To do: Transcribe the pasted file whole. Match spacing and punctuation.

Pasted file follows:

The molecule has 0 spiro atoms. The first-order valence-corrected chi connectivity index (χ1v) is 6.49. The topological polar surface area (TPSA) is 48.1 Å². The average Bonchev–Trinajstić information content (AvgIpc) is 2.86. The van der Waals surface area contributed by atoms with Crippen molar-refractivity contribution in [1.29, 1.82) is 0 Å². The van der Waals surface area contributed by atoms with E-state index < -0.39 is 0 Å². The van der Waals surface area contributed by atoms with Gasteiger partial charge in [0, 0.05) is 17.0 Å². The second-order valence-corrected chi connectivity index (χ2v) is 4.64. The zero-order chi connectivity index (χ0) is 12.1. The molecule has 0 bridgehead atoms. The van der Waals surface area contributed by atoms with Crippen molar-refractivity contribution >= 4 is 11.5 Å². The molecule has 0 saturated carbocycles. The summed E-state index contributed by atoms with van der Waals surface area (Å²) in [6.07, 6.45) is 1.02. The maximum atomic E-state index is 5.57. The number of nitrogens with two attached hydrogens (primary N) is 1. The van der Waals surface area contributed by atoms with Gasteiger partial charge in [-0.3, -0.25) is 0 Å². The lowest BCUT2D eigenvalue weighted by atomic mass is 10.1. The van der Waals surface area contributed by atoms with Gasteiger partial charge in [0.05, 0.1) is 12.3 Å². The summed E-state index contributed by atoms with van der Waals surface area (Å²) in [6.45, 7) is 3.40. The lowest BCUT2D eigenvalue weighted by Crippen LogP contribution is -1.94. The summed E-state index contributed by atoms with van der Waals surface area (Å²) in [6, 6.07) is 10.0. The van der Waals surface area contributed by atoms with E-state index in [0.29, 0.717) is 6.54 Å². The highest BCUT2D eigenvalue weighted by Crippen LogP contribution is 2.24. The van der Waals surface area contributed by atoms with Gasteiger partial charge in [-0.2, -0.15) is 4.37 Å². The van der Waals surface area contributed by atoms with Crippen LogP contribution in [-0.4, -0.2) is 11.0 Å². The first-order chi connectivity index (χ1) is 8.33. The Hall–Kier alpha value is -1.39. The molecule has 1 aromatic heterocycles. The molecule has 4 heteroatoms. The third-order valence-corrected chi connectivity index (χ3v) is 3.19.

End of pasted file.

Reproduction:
The molecule has 0 spiro atoms. The first-order valence-corrected chi connectivity index (χ1v) is 6.49. The topological polar surface area (TPSA) is 48.1 Å². The average Bonchev–Trinajstić information content (AvgIpc) is 2.86. The van der Waals surface area contributed by atoms with Crippen molar-refractivity contribution in [1.29, 1.82) is 0 Å². The van der Waals surface area contributed by atoms with E-state index < -0.39 is 0 Å². The van der Waals surface area contributed by atoms with Gasteiger partial charge in [0, 0.05) is 17.0 Å². The second-order valence-corrected chi connectivity index (χ2v) is 4.64. The zero-order chi connectivity index (χ0) is 12.1. The molecule has 0 bridgehead atoms. The van der Waals surface area contributed by atoms with Crippen molar-refractivity contribution >= 4 is 11.5 Å². The molecule has 0 saturated carbocycles. The summed E-state index contributed by atoms with van der Waals surface area (Å²) in [6.07, 6.45) is 1.02. The maximum atomic E-state index is 5.57. The number of nitrogens with two attached hydrogens (primary N) is 1. The van der Waals surface area contributed by atoms with Gasteiger partial charge in [-0.3, -0.25) is 0 Å². The lowest BCUT2D eigenvalue weighted by atomic mass is 10.1. The van der Waals surface area contributed by atoms with Gasteiger partial charge in [0.05, 0.1) is 12.3 Å². The summed E-state index contributed by atoms with van der Waals surface area (Å²) in [6.45, 7) is 3.40. The lowest BCUT2D eigenvalue weighted by Crippen LogP contribution is -1.94. The summed E-state index contributed by atoms with van der Waals surface area (Å²) in [6, 6.07) is 10.0. The van der Waals surface area contributed by atoms with E-state index in [0.29, 0.717) is 6.54 Å². The highest BCUT2D eigenvalue weighted by Crippen LogP contribution is 2.24. The van der Waals surface area contributed by atoms with Gasteiger partial charge in [-0.2, -0.15) is 4.37 Å². The van der Waals surface area contributed by atoms with Crippen LogP contribution in [-0.4, -0.2) is 11.0 Å². The first-order chi connectivity index (χ1) is 8.33. The Hall–Kier alpha value is -1.39. The molecule has 1 aromatic heterocycles. The molecule has 4 heteroatoms. The third-order valence-corrected chi connectivity index (χ3v) is 3.19.